Pregnancy is an incredible experience that involves a lot of changes to your body and your health. The heightened hormones required to help your little one grow can affect many aspects of your health — including your teeth! You also need to be careful which dental treatments you use during pregnancy, making the whole experience of prenatal dental care a bit tricky to navigate!
If you’re expecting, we’ll keep you smiling. Here is everything you need to know about pregnancy and oral health!
Why is Dental Care During Pregnancy Important?
Your teeth and gums can be extra sensitive during and after pregnancy. You may have already noticed some parts of your body experiencing swelling, like your hands and feet, but did you know your gums can swell too? Swollen gums can turn into pregnancy gingivitis (inflamed and bleeding gums) if not managed with care.
In addition to pregnancy gingivitis, pregnant women are at an increased risk of periodontal disease—an infection that damages the tissues that hold your teeth in place—as plaque can build up at a faster rate. Both periodontal disease and gingivitis have been connected with dangerous pregnancy conditions like pre-eclampsia and preterm labor. This means that your oral health can impact your baby’s wellbeing long before they get those first baby teeth!
Morning Sickness and Dental Health
One pregnancy symptom in particular can cause significant damage to tooth enamel, and that’s morning sickness. The frequent acidity passing through your mouth when experiencing bouts of morning sickness can eat through enamel and increase the risk of tooth decay. So proper dental hygiene during this stage of pregnancy is vital to your dental health.
What Are Safe Dental Treatments During Pregnancy?
Many dental treatments and procedures are perfectly safe during pregnancy. You can continue using a fluoride toothpaste and getting your regular cleanings from the dentist, but let them know that you’re expecting so they can skip any dental treatments that should wait until after delivery. If you’re pregnant and due for any dental treatments, hold off on the following until after birth:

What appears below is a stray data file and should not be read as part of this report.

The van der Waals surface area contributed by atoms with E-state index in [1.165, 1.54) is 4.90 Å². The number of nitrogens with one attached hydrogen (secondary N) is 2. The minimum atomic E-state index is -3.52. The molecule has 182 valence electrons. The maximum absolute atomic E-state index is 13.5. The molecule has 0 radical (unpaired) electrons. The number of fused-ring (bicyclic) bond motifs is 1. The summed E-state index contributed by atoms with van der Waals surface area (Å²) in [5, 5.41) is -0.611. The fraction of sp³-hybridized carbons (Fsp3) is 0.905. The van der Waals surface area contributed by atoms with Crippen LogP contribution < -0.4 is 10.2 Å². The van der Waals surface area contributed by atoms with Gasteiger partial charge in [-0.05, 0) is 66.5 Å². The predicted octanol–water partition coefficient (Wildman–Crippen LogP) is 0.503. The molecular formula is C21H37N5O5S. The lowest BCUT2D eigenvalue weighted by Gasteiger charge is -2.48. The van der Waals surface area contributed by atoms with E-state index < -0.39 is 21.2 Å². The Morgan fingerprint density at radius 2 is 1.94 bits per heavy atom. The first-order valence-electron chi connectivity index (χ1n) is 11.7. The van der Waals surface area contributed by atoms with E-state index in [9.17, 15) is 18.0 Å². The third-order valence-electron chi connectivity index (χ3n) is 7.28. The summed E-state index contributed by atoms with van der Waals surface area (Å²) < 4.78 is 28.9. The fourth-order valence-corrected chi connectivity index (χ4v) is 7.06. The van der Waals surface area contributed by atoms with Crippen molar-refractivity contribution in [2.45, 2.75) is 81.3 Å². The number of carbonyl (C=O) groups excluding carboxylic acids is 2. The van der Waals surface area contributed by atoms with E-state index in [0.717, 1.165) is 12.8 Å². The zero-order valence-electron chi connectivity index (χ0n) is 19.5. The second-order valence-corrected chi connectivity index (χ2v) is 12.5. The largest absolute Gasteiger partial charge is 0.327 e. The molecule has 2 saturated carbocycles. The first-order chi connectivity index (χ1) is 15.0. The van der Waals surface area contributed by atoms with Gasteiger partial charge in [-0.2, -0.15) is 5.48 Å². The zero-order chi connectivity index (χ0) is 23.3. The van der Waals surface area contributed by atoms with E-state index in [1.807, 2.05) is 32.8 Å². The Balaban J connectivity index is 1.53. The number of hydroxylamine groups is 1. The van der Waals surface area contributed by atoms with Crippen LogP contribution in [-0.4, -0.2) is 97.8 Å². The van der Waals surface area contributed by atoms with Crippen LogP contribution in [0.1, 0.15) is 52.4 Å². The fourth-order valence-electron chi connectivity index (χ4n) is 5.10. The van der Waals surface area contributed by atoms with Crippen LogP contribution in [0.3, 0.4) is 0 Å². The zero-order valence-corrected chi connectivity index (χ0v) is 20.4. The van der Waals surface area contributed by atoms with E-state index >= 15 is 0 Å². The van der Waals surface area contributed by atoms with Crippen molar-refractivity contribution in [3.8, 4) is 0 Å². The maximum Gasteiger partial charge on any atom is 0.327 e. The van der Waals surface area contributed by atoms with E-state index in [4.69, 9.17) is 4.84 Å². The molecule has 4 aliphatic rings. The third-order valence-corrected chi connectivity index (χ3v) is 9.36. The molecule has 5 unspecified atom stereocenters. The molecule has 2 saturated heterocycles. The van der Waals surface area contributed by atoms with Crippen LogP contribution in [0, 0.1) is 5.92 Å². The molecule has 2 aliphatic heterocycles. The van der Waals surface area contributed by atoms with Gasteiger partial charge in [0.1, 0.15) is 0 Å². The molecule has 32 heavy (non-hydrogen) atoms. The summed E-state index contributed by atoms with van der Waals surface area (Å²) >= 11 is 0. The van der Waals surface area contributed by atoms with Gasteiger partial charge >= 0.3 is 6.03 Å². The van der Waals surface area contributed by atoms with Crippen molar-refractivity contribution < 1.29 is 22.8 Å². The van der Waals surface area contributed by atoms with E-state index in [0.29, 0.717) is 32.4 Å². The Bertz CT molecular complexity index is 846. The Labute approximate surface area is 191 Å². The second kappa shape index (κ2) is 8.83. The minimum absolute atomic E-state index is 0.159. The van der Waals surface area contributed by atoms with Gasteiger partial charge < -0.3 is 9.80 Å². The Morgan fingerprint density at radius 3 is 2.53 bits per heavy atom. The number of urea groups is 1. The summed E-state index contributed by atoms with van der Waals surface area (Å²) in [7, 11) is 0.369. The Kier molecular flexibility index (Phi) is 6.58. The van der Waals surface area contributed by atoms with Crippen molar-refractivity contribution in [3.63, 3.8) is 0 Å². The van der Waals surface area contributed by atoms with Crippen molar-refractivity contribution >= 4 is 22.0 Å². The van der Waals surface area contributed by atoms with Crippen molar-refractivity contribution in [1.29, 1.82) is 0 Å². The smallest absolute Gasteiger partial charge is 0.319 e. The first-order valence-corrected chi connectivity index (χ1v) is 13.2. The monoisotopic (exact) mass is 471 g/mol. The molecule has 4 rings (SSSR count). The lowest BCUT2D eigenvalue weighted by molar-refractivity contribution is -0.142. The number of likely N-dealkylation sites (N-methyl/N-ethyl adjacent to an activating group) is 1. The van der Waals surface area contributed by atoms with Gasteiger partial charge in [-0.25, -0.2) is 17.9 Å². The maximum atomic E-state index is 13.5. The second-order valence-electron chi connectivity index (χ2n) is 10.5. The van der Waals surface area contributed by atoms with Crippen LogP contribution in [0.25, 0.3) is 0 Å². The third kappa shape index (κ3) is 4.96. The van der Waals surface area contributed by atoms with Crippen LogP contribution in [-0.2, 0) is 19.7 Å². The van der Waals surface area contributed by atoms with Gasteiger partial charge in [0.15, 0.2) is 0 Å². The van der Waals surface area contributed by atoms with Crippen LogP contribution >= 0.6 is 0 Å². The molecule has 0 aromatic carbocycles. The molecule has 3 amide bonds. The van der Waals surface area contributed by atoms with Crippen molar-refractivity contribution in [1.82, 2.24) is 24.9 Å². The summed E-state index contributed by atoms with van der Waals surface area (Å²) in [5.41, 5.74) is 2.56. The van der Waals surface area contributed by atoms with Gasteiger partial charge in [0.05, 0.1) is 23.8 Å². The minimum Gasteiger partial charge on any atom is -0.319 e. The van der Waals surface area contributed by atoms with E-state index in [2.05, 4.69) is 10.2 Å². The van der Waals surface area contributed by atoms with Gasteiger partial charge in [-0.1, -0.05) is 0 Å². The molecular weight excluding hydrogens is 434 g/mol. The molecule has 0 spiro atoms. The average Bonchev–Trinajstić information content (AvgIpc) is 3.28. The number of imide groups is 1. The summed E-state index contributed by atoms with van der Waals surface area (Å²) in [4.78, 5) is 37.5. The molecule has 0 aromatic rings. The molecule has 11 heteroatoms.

If you’re worried about the risks of any dental treatment while pregnant, just talk to your dentist about it! We’re happy to answer any questions you may have so you can make an informed decision about your dental care!
Oral Hygiene Tips for Expectant Mothers
Because oral hygiene is so important during pregnancy, here are five tips to help you form a good dental care routine throughout your pregnancy and beyond:
1. Brush Twice Daily
As always, continue brushing twice a day during your pregnancy using a fluoride toothpaste and a soft-bristled toothbrush. Give your teeth a solid brushing from all angles for about two minutes, and be sure to gently clean along your gums to reduce the risk of gingivitis. Finish off with brushing your tongue to reduce bacteria in your mouth and get rid of bad breath!
For added protection, use an alcohol-free mouthwash per your dentist’s recommendation. Mouthwash is also a great alternative for women who experience an overactive gag reflex that makes brushing difficult during the first trimester.
2. Don’t Forget to Floss!
Flossing is important to reduce plaque buildup and catch any lingering food particles that may lead to tooth decay. Less than half of Americans floss daily, so we know this isn’t necessarily common practice for you right now—but it’s important! If you struggle to manage traditional string floss, plenty of easier flossing tools exist, such as floss picks or a Waterpik.
3. Clean Your Mouth After Morning Sickness
While cleaning your mouth after a bout of morning sickness is essential to clear out the acid, brushing too much can strip away your enamel. If you need to brush to feel clean, wait at least an hour before doing so. In the meantime, here are some other options for keeping your mouth acid-free after morning sickness:
- Rinse with water
- Rinse with ¼ teaspoon of baking soda dissolved in a cup of warm water
- Rinse with a fluoride mouthwash (check label for pregnancy safety or ask your dentist)
- Chew sugar-free gum to increase saliva production that will help rinse acid from your mouth
- Drink milk or eat hard cheese to neutralize the acid
4. Be Mindful of Cravings
Pregnancy cravings may dictate some of what you eat. But frequent sugary snacking isn’t great for your teeth and may lead to decay. When selecting your snacks, try to avoid highly processed sugars so what goes into your mouth doesn’t harm your hyper-sensitive teeth and gums.
5. Make Extra Visits to the Dentist
Many dental insurances will cover an additional visit for prenatal dental care because it’s so important to you and your baby’s health, so take advantage of that and book an appointment! We recommend scheduling this visit during your second trimester when the morning sickness should be over but you won’t have discomfort lying on your back for extended periods of time.
During your visit, your dentist can provide plenty of prenatal dental care tips, answer any questions you still have, and advise you on any areas that require extra attention. They will also likely recommend you come back in within a few months of giving birth, as cavities are extremely common postpartum. Besides, we want to meet your new little one!
Be Proactive with Your Pregnancy and Oral Health!
Your oral health requires just as much attention and care as the rest of your body needs during pregnancy, so don’t hesitate to reach out to us with any questions or dental concerns! Book an appointment with us to ensure you receive the best possible dental care during pregnancy.